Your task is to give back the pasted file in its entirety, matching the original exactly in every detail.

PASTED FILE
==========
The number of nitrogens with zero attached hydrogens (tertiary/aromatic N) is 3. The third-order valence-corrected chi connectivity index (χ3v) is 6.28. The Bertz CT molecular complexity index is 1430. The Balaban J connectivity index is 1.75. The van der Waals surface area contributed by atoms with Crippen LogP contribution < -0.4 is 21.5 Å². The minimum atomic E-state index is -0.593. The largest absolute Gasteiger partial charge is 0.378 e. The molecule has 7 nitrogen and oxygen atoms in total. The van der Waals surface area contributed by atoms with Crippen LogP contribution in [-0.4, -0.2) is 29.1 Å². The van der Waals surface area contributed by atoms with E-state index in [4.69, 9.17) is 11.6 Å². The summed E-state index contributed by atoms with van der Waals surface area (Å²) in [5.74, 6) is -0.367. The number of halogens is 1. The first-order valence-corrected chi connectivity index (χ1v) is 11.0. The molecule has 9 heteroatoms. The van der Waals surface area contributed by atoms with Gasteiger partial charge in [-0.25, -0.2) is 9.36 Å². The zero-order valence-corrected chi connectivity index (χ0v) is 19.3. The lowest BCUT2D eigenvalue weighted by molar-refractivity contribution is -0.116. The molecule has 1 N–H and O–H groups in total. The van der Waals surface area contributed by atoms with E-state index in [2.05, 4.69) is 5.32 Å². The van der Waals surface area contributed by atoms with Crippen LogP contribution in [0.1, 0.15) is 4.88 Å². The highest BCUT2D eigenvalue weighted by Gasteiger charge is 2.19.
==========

The number of nitrogens with zero attached hydrogens (tertiary/aromatic N) is 3. The third-order valence-corrected chi connectivity index (χ3v) is 6.28. The Bertz CT molecular complexity index is 1430. The Balaban J connectivity index is 1.75. The van der Waals surface area contributed by atoms with Crippen LogP contribution < -0.4 is 21.5 Å². The minimum atomic E-state index is -0.593. The largest absolute Gasteiger partial charge is 0.378 e. The molecule has 7 nitrogen and oxygen atoms in total. The van der Waals surface area contributed by atoms with Crippen LogP contribution in [-0.4, -0.2) is 29.1 Å². The van der Waals surface area contributed by atoms with E-state index in [4.69, 9.17) is 11.6 Å². The summed E-state index contributed by atoms with van der Waals surface area (Å²) in [5.74, 6) is -0.367. The number of halogens is 1. The first-order valence-corrected chi connectivity index (χ1v) is 11.0. The molecule has 9 heteroatoms. The van der Waals surface area contributed by atoms with Gasteiger partial charge in [-0.25, -0.2) is 9.36 Å². The zero-order valence-corrected chi connectivity index (χ0v) is 19.3. The lowest BCUT2D eigenvalue weighted by molar-refractivity contribution is -0.116. The molecule has 1 N–H and O–H groups in total. The van der Waals surface area contributed by atoms with E-state index in [2.05, 4.69) is 5.32 Å². The van der Waals surface area contributed by atoms with Crippen LogP contribution in [0.1, 0.15) is 4.88 Å². The highest BCUT2D eigenvalue weighted by Gasteiger charge is 2.19.